Time Value of Money (TVM) FormulasThese formulas are used in the CedarSpring TVM software component. They are useful for complex TVM problems that involve present and future value amounts and also a series of equal payments. The payments can be made at the beginning or end of each period, and the compounding periods per year do not have to equal the payments per year. You may want to check the TVM Concepts section to see if the simpler formulas and detailed examples found there will better meet your needs.
Example: You are 65 years old and have saved $400,000 for retirement. You believe you will live 20 more years. You want to leave $100,000 to your family. You can invest at a nominal annual rate of 6% compounded monthly. What amount can you withdraw at the end of each month and still reach all your goals?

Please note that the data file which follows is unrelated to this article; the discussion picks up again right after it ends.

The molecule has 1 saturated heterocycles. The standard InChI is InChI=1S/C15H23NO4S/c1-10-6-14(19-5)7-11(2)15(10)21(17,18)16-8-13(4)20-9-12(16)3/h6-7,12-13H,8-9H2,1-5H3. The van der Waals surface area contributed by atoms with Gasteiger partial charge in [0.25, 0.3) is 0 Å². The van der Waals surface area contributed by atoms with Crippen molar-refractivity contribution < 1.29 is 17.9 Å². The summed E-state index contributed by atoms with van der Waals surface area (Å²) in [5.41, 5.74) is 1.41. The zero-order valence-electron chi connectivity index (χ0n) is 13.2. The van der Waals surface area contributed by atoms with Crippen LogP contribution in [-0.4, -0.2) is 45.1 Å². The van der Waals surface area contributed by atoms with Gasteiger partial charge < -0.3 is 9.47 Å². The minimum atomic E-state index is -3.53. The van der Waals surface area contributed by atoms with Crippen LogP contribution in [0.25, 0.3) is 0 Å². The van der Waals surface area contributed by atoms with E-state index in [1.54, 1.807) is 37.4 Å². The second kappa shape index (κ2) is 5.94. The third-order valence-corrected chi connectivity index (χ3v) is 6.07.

PMT = [-400000 + (-300000 / (3.3102 -1))] * -.005
PMT = [-400000 + -129858.8887] * -.005
PMT = 2,649.29
You can work through the example again with an online calculator that uses this formula.
Number of Periods
Interest Rate Per YearDefinition.
The Interest Rate Per Year (IY) can be solved by first finding the nominal interest rate per payment period (ip). Then, if the number of compounding periods equals the payment periods per year, you can find the annual rate (IY) by multiplying ip times the number of payments per year. If they are not equal it becomes more complicated.
Start by substituting all known variables into the formula below. Then use the Newton-Raphson method (see the Number of Periods formula) to choose a series of values for ip until the expression equals zero.
You can use this rate of return formula when payments are not involved.
IY = ip x PY
Effective Annual Interest RateDefinition.
The known values for nominal Interest Rate Per Year (IY) and Number of Periods (N) are substituted into the formula below. Then different values for ie, the effective annual interest rate, are tried until the expression equals 0. Code in the TVM component uses the Newton-Raphson method with this formula to converge on the answer. This is a rearrangement of the effective rate formula on the interest page.
0 = (1 + IY)N -1 - ie
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